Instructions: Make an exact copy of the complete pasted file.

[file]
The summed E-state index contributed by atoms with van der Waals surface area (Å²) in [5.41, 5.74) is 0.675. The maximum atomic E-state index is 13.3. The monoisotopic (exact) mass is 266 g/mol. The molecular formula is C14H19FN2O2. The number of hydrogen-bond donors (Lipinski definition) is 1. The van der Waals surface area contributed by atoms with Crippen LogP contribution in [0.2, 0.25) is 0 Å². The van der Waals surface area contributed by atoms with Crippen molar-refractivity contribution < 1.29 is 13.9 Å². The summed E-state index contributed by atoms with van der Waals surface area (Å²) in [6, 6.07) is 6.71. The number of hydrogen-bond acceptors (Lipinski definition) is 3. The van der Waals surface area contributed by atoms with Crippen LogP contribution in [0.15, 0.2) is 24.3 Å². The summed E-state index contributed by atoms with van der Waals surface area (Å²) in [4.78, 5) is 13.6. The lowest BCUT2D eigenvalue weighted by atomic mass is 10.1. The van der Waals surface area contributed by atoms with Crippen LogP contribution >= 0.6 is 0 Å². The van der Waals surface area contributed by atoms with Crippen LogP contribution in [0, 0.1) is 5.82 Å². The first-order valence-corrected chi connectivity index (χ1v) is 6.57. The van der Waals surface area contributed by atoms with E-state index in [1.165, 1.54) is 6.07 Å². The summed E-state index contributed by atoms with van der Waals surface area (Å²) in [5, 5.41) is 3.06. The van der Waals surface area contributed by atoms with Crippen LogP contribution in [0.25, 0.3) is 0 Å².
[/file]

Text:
The summed E-state index contributed by atoms with van der Waals surface area (Å²) in [5.41, 5.74) is 0.675. The maximum atomic E-state index is 13.3. The monoisotopic (exact) mass is 266 g/mol. The molecular formula is C14H19FN2O2. The number of hydrogen-bond donors (Lipinski definition) is 1. The van der Waals surface area contributed by atoms with Crippen LogP contribution in [0.2, 0.25) is 0 Å². The van der Waals surface area contributed by atoms with Crippen molar-refractivity contribution < 1.29 is 13.9 Å². The summed E-state index contributed by atoms with van der Waals surface area (Å²) in [6, 6.07) is 6.71. The number of hydrogen-bond acceptors (Lipinski definition) is 3. The van der Waals surface area contributed by atoms with Crippen LogP contribution in [0.15, 0.2) is 24.3 Å². The summed E-state index contributed by atoms with van der Waals surface area (Å²) in [4.78, 5) is 13.6. The lowest BCUT2D eigenvalue weighted by atomic mass is 10.1. The van der Waals surface area contributed by atoms with Crippen LogP contribution >= 0.6 is 0 Å². The van der Waals surface area contributed by atoms with Crippen LogP contribution in [0, 0.1) is 5.82 Å². The first-order valence-corrected chi connectivity index (χ1v) is 6.57. The van der Waals surface area contributed by atoms with E-state index in [1.165, 1.54) is 6.07 Å². The summed E-state index contributed by atoms with van der Waals surface area (Å²) in [5, 5.41) is 3.06. The van der Waals surface area contributed by atoms with Crippen LogP contribution in [0.25, 0.3) is 0 Å².